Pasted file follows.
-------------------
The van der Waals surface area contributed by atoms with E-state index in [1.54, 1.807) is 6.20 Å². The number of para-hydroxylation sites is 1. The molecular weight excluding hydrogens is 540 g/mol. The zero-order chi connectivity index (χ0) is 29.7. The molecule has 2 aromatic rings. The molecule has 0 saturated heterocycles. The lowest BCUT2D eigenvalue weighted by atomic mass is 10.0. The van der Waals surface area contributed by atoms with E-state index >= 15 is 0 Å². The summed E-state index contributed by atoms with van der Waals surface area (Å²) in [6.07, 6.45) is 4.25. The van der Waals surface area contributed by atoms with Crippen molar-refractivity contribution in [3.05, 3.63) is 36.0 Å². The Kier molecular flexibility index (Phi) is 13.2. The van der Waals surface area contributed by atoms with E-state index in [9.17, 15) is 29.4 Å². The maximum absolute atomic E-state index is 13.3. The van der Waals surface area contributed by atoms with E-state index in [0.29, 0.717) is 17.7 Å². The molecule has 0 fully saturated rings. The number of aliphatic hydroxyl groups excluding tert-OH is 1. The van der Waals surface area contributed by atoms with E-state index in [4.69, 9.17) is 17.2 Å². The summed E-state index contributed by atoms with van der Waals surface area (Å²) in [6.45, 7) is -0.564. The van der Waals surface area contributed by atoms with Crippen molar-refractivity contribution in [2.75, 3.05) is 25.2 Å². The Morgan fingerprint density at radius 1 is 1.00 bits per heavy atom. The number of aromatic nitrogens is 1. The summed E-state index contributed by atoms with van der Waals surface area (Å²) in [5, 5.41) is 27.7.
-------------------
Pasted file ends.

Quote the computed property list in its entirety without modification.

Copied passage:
The van der Waals surface area contributed by atoms with E-state index in [1.54, 1.807) is 6.20 Å². The number of para-hydroxylation sites is 1. The molecular weight excluding hydrogens is 540 g/mol. The zero-order chi connectivity index (χ0) is 29.7. The molecule has 2 aromatic rings. The molecule has 0 saturated heterocycles. The lowest BCUT2D eigenvalue weighted by atomic mass is 10.0. The van der Waals surface area contributed by atoms with E-state index >= 15 is 0 Å². The summed E-state index contributed by atoms with van der Waals surface area (Å²) in [6.07, 6.45) is 4.25. The van der Waals surface area contributed by atoms with Crippen molar-refractivity contribution in [3.05, 3.63) is 36.0 Å². The Kier molecular flexibility index (Phi) is 13.2. The van der Waals surface area contributed by atoms with E-state index in [9.17, 15) is 29.4 Å². The maximum absolute atomic E-state index is 13.3. The van der Waals surface area contributed by atoms with E-state index in [0.29, 0.717) is 17.7 Å². The molecule has 0 fully saturated rings. The number of aliphatic hydroxyl groups excluding tert-OH is 1. The van der Waals surface area contributed by atoms with E-state index in [4.69, 9.17) is 17.2 Å². The summed E-state index contributed by atoms with van der Waals surface area (Å²) in [6.45, 7) is -0.564. The van der Waals surface area contributed by atoms with Crippen molar-refractivity contribution in [2.75, 3.05) is 25.2 Å². The Morgan fingerprint density at radius 1 is 1.00 bits per heavy atom. The number of aromatic nitrogens is 1. The summed E-state index contributed by atoms with van der Waals surface area (Å²) in [5, 5.41) is 27.7.